Philanthropist, preacher and entrepreneur Prophet Shepherd Bushiri on Wednesday scored big in supporting global education efforts when he celebrated Mandela Day by launching an Africa-wide School Adoption Programme with an estimated $40 000 (K29 million) worth of donations to a local primary school in Rustenburg, South Africa.
Every year on July 18 is Mandela Day — a day declared by the UN in 2009 in honour of Nelson Mandela— and on this day the global community is encouraged to spend 67 minutes doing something good for society in honour of the 67 years that Mandela spent fighting for social justice.
The Malawian-born but South Africa-based Bushiri thought of honouring Mandela, not just by just spending 67 minutes doing charity, but most importantly launching an Africa-wide School Adoption Programme meant to continuously support struggling schools.
The launch—held at a local Kloofwaters Primary School (one of the programme’s beneficiary schools)—was graced by senior government officials from the Education Department, community leaders and the public.
In his speech, Bushiri, quoting Madiba, said ‘education is the most powerful tool you can use to change the society’ and there is no better way one can honour Madiba than by supporting the education of ‘our children’.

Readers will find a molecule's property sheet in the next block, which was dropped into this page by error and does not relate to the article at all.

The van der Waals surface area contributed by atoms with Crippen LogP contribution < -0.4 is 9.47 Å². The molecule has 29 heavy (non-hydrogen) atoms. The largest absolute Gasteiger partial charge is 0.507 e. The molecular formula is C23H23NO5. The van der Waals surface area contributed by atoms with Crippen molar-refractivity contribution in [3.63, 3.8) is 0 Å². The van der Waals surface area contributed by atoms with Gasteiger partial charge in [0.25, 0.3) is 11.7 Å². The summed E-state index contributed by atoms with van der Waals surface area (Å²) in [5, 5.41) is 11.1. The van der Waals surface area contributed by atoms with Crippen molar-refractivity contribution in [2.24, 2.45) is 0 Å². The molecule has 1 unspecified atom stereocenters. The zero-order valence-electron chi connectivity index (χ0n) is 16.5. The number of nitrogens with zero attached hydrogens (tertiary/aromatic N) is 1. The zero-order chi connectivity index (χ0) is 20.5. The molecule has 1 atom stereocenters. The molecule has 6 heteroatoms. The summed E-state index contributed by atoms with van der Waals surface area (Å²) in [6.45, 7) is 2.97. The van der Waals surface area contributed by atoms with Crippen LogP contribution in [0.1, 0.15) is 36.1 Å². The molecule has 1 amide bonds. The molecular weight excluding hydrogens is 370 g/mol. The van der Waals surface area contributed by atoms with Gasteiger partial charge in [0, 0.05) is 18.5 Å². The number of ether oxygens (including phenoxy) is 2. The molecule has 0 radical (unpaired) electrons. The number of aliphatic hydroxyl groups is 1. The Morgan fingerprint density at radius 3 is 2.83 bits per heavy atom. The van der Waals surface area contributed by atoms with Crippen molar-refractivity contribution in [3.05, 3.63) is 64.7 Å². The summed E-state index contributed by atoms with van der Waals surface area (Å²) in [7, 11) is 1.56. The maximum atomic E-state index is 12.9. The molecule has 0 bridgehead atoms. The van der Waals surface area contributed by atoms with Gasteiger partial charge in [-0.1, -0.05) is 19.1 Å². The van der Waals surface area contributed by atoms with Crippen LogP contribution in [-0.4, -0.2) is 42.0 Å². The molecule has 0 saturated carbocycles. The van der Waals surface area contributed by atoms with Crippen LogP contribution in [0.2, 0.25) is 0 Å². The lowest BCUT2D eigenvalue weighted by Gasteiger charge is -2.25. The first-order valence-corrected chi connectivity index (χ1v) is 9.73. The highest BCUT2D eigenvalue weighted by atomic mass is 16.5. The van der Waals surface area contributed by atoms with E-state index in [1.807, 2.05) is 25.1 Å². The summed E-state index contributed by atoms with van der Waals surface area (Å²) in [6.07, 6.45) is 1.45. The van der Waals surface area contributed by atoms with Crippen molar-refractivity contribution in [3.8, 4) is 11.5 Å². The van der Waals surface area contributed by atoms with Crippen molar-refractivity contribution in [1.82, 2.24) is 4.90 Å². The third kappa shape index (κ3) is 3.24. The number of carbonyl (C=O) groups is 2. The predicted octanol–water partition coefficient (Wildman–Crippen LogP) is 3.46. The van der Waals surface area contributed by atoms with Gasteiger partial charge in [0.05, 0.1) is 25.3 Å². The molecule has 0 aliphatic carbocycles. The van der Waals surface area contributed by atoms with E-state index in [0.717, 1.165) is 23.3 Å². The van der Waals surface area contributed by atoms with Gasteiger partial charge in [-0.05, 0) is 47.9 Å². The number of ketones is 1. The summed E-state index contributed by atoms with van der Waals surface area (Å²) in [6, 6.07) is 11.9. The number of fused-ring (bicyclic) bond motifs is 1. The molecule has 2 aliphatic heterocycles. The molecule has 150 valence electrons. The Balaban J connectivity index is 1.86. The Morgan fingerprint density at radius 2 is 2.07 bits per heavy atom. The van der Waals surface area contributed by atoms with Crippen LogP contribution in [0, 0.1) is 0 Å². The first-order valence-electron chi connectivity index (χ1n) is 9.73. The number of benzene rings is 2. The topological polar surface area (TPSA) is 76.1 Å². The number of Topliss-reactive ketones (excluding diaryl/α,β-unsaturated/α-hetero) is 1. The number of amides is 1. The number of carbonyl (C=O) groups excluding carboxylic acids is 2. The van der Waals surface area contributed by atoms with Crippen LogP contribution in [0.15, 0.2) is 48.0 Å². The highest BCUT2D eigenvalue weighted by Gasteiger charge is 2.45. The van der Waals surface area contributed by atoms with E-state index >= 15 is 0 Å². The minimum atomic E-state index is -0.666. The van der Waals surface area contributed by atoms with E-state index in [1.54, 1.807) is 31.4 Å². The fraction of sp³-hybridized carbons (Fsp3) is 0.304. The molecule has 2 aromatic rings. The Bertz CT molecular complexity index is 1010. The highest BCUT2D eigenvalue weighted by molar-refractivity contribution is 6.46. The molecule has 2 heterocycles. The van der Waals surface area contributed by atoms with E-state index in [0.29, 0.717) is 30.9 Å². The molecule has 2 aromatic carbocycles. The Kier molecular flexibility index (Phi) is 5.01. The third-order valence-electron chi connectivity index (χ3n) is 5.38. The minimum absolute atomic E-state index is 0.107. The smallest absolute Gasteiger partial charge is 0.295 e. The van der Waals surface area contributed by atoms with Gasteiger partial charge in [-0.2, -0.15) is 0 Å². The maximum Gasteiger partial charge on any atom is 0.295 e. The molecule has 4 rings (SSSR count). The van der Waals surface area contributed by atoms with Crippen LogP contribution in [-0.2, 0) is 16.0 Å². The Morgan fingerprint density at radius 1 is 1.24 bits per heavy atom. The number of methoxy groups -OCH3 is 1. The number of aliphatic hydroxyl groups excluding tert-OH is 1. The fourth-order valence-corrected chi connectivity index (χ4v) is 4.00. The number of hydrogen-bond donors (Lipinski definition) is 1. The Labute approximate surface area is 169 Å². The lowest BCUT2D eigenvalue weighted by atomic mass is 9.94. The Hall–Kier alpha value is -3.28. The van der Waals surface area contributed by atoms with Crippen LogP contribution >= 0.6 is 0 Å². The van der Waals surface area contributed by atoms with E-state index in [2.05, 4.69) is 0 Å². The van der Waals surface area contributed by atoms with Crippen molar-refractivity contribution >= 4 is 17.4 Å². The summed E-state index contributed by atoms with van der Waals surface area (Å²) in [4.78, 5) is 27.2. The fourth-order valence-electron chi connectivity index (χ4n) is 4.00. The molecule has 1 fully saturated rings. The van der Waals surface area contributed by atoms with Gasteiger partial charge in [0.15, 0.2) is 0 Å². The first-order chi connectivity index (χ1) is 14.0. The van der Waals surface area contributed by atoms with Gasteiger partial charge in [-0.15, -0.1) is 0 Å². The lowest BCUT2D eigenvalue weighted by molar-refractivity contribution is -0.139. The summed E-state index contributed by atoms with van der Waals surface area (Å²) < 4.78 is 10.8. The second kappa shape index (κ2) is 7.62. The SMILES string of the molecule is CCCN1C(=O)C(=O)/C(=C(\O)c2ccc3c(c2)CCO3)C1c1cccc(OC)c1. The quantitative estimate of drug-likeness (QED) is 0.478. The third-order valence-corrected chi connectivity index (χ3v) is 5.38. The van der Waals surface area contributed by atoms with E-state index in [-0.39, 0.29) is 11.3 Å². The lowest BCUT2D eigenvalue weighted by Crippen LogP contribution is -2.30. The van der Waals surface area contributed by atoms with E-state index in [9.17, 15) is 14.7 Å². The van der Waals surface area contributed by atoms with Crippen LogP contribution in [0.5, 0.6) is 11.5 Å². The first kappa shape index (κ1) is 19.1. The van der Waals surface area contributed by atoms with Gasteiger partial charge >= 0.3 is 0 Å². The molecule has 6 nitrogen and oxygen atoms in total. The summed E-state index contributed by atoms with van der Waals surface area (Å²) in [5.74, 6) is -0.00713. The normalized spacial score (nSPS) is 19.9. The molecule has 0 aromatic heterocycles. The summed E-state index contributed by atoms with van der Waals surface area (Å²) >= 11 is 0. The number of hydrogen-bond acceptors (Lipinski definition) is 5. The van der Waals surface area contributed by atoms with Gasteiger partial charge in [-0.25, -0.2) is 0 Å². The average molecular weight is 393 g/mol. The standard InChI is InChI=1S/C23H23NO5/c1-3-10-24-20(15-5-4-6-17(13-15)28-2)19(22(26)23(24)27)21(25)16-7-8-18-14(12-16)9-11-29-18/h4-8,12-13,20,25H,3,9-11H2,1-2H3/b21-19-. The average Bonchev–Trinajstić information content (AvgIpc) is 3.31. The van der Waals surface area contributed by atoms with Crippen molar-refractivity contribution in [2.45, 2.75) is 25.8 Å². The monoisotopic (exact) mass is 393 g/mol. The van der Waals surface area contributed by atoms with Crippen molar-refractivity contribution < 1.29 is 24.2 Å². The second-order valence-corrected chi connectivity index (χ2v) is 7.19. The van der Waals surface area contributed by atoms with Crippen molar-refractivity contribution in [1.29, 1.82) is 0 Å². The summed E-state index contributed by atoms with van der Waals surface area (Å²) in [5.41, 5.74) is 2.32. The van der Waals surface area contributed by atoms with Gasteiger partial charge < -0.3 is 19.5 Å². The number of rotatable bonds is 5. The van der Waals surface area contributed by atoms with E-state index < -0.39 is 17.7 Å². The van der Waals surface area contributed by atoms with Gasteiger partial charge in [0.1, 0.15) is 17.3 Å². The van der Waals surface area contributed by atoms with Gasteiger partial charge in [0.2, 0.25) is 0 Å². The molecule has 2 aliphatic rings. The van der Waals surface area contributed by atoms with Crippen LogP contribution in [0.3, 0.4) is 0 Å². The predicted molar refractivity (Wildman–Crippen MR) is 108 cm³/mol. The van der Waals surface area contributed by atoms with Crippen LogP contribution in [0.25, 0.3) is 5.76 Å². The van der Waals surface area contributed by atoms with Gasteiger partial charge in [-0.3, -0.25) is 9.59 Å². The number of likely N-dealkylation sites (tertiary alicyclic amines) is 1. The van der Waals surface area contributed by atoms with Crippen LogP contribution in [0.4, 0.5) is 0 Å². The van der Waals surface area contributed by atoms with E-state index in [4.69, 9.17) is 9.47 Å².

While at Kloofwaters, besides adopting the school, Bushiri made instant humanitarian moves to the school estimated at about $40 000.
They, among others, include: donation of uniform packs [a Jersey, long grey pants, long sleeves shirt, grey socks and a pair of black school shoes] for the 173 learners at the school; renovation and repainting all the structures at the school; various chemical and cleaning machines for the toilets; grocery packs for 173 learners; instant nutritious breakfast supply for three months; various food rations and, also, provided professional support to the vegetable garden which meets dietary needs of the learners.
Bushiri further explained that through the Africa-wide School Adoption Programme, ‘selected struggling schools will be adopted and have their every emerging need met’.
“The programme is part of our effort to help our governments meet Goal 4 of the 17 Sustainable Development Goals (SDG) adopted by the United Nations (UN) in 2016.
“The goal seeks to ensure that, by 2030, all girls and boys complete free, equitable and quality primary and secondary education leading to relevant and effective learning outcomes,” he said.
Apart from Kloofwaters in South Africa, three other schools from Kenya, Zambia and Malawi have already been identified as part of the first phase.
Rustenburg inspector of school Julia Sechele hailed Bushiri for the programme, generally, and also, specifically, for reaching out to Kloofwaters Primary School.
She said her programme will go a long way in supporting South Africa’s government goals of education for all and also the global efforts to fulfil goal number 4 of the 17 SDGs.